The COVID-19 Pandemic and Indigenous Peoples and Local Communities: Protecting People, Protecting Rights
WCS Rights and Communities Team
Around the globe each day, there are new reports of cases of COVID-19 confirmed among Indigenous Peoples and Local Communities (IPLCs). Both are particularly vulnerable to health impacts, including COVID-19, because of inadequate access to healthcare and underlying health conditions such as diabetes, and respiratory disease. These are often a consequence of historical colonization and ongoing neglect by government agencies and changes in diets and lifeways associated with more frequent interaction with outsiders. To protect the health of IPLCs during the COVID-19 pandemic and to prevent their rights from being taken as governments around the world focus on the use and sale of wildlife for human consumption in an attempt to minimize the risk of future zoonotic disease pandemics, policy makers, civil society and grant makers must do more to engage respectfully with IPLCs. By doing so, they will better understand how to support IPLCs self-determined efforts to protect their health and cultures now and in the future. Our long-term work on wildlife health and our close and trusted connections with local partners make it clear that it is vital at this time to create space to better understand and highlight the concerns of Indigenous Peoples and Local Communities, and encourage federal and state government agencies to invest in a One Health approach that will explicitly address their current and future needs. To that end WCS is collaborating with Nia Tero to convene a series of virtual sharing sessions with IPLCs around the world. These will focus on the ongoing proposals to ban commercial trade in wildlife for human consumption in response to the COVID-19 pandemic and how these proposals could influence their lives now and in the future. We are planning four initial sessions (North America, Central and South America, Asia and Oceania) to accommodate different time zones and languages(specifically English, Spanish, and Portuguese with translation where needed). We will also explore the feasibility of engaging representatives of IPLCs in Central Africa. Each will offer a forum for community representatives to share their concerns with other IPLCs, and with governments, grant makers and civil society. We expect outputs to identify shared experiences and insights into how regional, national, and global policies can both help and hinder their efforts to ensure local health and security.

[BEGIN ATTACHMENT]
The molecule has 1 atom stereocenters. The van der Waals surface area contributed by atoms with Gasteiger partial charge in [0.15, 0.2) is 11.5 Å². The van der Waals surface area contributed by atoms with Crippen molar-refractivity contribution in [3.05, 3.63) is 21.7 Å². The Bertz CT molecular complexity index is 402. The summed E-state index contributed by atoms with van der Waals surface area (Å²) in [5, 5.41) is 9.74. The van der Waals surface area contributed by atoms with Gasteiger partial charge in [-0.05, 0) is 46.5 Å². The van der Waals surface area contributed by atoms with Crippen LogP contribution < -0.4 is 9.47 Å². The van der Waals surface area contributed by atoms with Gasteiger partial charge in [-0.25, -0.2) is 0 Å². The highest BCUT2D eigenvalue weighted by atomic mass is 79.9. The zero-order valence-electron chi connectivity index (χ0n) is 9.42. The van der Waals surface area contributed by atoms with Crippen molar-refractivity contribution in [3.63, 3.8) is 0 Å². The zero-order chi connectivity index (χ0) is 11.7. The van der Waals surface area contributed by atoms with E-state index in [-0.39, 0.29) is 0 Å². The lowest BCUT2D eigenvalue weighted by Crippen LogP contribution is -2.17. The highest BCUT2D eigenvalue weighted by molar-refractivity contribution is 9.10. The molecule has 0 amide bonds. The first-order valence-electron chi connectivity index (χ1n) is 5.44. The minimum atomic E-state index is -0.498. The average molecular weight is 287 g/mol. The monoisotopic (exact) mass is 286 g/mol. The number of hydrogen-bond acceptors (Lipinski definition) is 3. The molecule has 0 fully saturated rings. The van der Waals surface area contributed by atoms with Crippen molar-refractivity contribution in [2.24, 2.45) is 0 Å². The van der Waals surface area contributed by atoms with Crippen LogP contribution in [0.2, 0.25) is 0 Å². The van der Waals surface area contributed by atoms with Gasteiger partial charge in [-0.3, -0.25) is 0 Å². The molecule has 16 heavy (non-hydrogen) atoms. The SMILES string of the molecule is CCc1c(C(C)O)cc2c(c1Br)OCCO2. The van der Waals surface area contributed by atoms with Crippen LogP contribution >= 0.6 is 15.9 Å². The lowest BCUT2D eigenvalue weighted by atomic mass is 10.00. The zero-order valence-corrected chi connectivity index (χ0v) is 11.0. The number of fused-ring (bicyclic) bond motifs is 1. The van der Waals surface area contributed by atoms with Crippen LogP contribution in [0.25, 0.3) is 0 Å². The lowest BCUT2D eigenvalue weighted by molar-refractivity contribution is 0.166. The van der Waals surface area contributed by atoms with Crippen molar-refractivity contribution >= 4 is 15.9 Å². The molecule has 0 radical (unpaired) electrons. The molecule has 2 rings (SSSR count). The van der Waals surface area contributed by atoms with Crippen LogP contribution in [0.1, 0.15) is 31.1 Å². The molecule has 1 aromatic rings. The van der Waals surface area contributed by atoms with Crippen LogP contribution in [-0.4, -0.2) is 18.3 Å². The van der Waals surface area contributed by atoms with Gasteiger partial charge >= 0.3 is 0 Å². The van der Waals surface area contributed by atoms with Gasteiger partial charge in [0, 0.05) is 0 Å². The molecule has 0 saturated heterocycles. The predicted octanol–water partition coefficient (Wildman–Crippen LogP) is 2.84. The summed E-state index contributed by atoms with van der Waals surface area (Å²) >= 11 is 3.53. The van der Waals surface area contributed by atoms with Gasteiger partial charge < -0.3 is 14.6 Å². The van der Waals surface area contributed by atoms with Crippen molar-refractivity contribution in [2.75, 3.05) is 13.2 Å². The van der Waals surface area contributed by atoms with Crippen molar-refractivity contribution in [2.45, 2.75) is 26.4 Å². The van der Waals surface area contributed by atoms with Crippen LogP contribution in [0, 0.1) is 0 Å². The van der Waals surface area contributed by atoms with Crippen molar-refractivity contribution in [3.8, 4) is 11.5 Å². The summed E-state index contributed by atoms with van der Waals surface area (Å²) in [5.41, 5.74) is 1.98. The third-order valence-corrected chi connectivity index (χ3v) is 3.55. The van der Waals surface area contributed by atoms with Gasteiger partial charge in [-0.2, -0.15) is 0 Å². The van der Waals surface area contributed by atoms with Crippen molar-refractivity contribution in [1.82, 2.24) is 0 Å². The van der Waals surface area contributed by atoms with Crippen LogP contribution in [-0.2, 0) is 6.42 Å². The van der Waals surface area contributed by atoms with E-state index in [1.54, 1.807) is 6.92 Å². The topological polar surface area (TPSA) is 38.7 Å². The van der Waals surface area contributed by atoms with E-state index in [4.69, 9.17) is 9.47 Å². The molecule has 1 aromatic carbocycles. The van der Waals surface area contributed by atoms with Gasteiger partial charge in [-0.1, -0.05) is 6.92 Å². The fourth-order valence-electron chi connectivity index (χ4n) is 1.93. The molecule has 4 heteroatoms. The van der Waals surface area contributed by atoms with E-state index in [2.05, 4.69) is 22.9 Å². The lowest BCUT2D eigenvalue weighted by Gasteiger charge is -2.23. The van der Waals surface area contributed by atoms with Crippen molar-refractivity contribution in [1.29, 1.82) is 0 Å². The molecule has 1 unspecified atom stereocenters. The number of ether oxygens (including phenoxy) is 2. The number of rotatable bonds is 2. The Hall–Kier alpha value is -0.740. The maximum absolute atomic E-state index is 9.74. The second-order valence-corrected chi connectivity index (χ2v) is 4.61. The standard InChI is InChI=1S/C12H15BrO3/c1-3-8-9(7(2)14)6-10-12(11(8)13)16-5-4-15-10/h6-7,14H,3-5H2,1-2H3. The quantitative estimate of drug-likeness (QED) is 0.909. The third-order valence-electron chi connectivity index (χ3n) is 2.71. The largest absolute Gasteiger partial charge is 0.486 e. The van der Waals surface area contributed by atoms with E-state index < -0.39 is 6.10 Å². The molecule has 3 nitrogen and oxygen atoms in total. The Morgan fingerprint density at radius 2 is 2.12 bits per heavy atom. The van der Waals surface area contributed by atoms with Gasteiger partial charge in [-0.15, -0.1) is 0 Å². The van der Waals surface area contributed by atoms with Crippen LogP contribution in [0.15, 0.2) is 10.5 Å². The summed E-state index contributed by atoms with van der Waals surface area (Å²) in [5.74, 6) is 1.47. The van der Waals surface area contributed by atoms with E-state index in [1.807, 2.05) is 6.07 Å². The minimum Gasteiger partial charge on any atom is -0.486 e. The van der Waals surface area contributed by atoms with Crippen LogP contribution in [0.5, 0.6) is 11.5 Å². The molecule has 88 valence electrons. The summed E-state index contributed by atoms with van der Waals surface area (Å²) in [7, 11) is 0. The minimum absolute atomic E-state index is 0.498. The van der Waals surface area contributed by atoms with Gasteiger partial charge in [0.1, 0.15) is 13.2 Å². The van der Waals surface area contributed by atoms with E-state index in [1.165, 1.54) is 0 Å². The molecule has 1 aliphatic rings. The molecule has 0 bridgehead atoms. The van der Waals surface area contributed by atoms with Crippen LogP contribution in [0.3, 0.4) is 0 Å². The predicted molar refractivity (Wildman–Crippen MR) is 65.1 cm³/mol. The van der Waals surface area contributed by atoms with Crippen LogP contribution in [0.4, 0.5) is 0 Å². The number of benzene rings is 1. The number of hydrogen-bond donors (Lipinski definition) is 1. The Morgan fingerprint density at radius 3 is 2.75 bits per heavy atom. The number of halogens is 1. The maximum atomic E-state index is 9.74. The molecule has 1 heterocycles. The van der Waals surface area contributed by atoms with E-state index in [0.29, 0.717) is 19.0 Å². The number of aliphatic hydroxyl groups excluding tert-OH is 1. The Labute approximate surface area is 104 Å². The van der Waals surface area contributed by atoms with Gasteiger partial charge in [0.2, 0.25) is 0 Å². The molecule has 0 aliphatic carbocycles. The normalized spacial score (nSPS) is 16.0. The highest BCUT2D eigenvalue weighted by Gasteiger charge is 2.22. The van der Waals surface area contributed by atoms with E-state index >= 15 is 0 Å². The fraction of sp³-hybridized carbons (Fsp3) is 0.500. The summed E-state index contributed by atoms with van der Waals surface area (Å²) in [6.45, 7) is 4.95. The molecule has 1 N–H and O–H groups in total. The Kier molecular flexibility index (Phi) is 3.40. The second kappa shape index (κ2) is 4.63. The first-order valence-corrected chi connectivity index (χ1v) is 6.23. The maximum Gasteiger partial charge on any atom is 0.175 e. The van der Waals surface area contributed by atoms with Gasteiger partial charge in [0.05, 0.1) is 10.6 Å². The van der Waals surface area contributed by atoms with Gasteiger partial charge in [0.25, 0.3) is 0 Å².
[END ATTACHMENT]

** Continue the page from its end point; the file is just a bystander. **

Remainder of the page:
COVID-19; indigenous peoples and local communities (IPLCs); IPLC; policy

Access Full Text